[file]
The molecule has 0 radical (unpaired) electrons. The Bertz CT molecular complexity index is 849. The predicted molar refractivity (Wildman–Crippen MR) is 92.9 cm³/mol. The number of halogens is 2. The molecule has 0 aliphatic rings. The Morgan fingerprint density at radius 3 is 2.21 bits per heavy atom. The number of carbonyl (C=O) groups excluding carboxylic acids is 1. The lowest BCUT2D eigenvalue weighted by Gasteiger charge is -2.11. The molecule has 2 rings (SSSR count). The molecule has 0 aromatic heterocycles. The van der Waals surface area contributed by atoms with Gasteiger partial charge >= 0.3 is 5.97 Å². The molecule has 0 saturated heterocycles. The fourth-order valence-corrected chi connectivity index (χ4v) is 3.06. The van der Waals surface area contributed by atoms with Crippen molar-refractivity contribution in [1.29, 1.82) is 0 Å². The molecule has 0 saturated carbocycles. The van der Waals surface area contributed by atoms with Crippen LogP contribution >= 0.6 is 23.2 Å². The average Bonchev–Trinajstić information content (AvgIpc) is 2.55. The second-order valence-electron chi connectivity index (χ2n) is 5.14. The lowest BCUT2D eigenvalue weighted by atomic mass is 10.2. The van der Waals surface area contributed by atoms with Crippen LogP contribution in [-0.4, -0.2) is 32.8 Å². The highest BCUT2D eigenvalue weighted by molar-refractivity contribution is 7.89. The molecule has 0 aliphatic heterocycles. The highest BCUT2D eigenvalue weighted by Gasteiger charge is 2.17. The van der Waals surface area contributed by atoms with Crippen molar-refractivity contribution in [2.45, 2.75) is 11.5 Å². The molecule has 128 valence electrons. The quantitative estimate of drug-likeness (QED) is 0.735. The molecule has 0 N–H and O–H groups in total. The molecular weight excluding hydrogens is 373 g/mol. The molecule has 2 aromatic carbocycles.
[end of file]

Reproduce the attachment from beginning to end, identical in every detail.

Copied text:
The molecule has 0 radical (unpaired) electrons. The Bertz CT molecular complexity index is 849. The predicted molar refractivity (Wildman–Crippen MR) is 92.9 cm³/mol. The number of halogens is 2. The molecule has 0 aliphatic rings. The Morgan fingerprint density at radius 3 is 2.21 bits per heavy atom. The number of carbonyl (C=O) groups excluding carboxylic acids is 1. The lowest BCUT2D eigenvalue weighted by Gasteiger charge is -2.11. The molecule has 2 rings (SSSR count). The molecule has 0 aromatic heterocycles. The van der Waals surface area contributed by atoms with Gasteiger partial charge >= 0.3 is 5.97 Å². The molecule has 0 saturated heterocycles. The fourth-order valence-corrected chi connectivity index (χ4v) is 3.06. The van der Waals surface area contributed by atoms with Crippen molar-refractivity contribution in [1.29, 1.82) is 0 Å². The molecule has 0 saturated carbocycles. The van der Waals surface area contributed by atoms with Crippen LogP contribution >= 0.6 is 23.2 Å². The average Bonchev–Trinajstić information content (AvgIpc) is 2.55. The second-order valence-electron chi connectivity index (χ2n) is 5.14. The lowest BCUT2D eigenvalue weighted by atomic mass is 10.2. The van der Waals surface area contributed by atoms with Crippen LogP contribution in [-0.4, -0.2) is 32.8 Å². The highest BCUT2D eigenvalue weighted by molar-refractivity contribution is 7.89. The molecule has 0 aliphatic heterocycles. The highest BCUT2D eigenvalue weighted by Gasteiger charge is 2.17. The van der Waals surface area contributed by atoms with Crippen molar-refractivity contribution in [2.45, 2.75) is 11.5 Å². The molecule has 128 valence electrons. The quantitative estimate of drug-likeness (QED) is 0.735. The molecule has 0 N–H and O–H groups in total. The molecular weight excluding hydrogens is 373 g/mol. The molecule has 2 aromatic carbocycles.